Tag Archives: alex + ada

Review: Alex + Ada: The Complete Collection

alex-ada_hc_coverartAs the world, has enjoyed science fiction, the very existence of robots has had a powerful foothold in our imaginations. The fact that robots can do what we can do and think at a greater rate, is part of what fascinates us about them. Artificial intelligence is what makes our fascination with the robot and overall, technology so engaging. The fact that a robot can learn and then adapt to what it has learned, is what has kept business from pushing those limits, as science fiction has more than showed what would happen if we did.

Fiction’s earliest meanderings with this notion, was Mary Shelley’s Frankenstein, as the scientist endeavored to create a machine who could think like man. This concept became more sophisticated throughout time, as authors such as Karel Capek, Isaac Asimov and Philip K Dick, sought to explore the parallels between human robot. Which brings as to how film and TV has explored the very idea, as Will Smith’s adaptation of I, Robot, showed the world, the dangers. Then there is Bicentennial Man, which starred the late great Robin Williams as well as Westworld and Humans, which asked these questions in several different scenarios.

So when I started reading Alex + Ada, two years ago, I was instantly enthralled as the description reads:

Alex is a young man who is depressed after his fiancée breaks up with him. Tired of seeing him unhappy, Alex’s grandmother sends him Ada, a Tanaka X-5 android which is capable of intelligent human interaction. The robot is initially incapable of self-awareness, as each android has a program that blocks any potential free thought or consciousness.

That is only the beginning, as it starts much like Her, but becomes something more though provoking and political than I believe any initial reader would have thought. As we see Alex struggle with these questions of what makes one human and what makes one robot, and eventually sees that these labels are meaningless. We follow Alex, as a jilted ex-lover reports him to the FBI because he makes Ada, sentient, and gets set free, as he and Ada face a world where though they welcome new technology, they do not want them to have power. By series end, it proves to be powerful sentiment for why discrimination in any form should not exist.

Overall, a resilient view of the future, as this undiscovered country shows the reader how good technology can be, and how human we still would be. The story by Jonathan Luna and Sarah Vaughn more than invades the senses, it lives with the reader. The art by Jonathan Luna elevates the limits of sequential art. Altogether, as xenophobia and racism is more transparent than ever, and though this series ended last year, it still feels as if it was written yesterday.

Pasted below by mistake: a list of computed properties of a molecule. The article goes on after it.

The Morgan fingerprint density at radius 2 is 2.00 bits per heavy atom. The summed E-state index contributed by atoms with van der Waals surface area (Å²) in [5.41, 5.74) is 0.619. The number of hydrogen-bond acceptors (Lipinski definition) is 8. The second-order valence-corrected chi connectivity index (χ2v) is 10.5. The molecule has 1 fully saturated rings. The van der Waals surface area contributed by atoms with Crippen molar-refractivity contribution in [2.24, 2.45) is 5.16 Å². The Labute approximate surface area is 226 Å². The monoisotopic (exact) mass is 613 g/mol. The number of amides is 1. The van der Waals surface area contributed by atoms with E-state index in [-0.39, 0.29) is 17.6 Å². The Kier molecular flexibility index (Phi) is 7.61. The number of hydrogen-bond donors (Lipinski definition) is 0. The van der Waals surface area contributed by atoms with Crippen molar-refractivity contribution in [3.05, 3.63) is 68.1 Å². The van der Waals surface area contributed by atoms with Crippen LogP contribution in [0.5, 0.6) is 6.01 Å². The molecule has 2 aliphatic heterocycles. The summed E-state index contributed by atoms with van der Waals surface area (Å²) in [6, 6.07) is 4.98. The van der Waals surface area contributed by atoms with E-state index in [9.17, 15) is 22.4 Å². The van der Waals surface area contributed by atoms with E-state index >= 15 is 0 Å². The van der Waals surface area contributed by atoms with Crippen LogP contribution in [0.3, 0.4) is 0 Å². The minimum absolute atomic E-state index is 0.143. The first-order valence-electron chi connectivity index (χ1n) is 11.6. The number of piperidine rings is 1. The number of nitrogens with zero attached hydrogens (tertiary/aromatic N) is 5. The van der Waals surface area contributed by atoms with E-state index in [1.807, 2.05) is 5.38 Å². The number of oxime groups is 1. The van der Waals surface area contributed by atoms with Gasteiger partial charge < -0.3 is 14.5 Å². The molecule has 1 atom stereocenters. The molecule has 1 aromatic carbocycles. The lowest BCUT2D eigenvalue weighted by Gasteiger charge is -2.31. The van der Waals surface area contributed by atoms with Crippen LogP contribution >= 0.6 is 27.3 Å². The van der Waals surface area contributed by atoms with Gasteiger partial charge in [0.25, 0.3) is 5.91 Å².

Story: Jonathan Luna and Sarah Vaughn Art: Jonathan Luna
Story: 10 Art: 10 Overall: 10 Recommendation: Buy

Image Comics provided Graphic Policy with a FREE copy for review

Review: Alex + Ada #15

aa015Alex + Ada is a series which is heavy on a variety of themes.  The invasion of the public into our private lives, whether artificial intelligence can be real or what the role of technology will be in our lives as we move forward in our civilization.  While these all elicit interesting questions from this series, the most enduring underlying theme in this series has been that of love.  Ada is a robot whose sentience was unlocked and discovered what love was, while Alex had a seemingly unlikely route to love after he lost touch with love after his fiancee walked out on him.  In both cases it seemed like love between these two might have been impossible but it became possible as Alex learned to accept that it is a more universal concept than with a man and a woman, while Ada learned what love was after being born as an adult-like human-like android woman.

These unlikely lovers came to be chased and captured as a result of Alex’s illegal opening of Ada’s sentience, an act which they had to hide in order for them to live their lives safely.  This of course has parallels to modern society where people are not allowed who they want because society judges them for their choices which defy societal conventions.  As a theme therefore love is the constant in this final issue of the series, as Alex is captured and sentenced to prison, and as he deals with the waiting for what was the love of his life.

While this works as theme for this final issue, it is also handled in a clunky way at times.  Of course with Ada being a robot there are some technical aspects of her consciousness which are a bit mysterious when it comes to how she loves and how she stores her emotions.  As the issue begins to get into a bit of virtual psychology it loses some of its steam from a story telling standpoint, even if the theme itself is spot on.  This makes this final issue a bit of a mixture, both doing the overall series justice but also failing a bit to reach the same height as its predecessors.  It wraps up the series in a way that we could expect, only not quite telling the full story that was there to be told.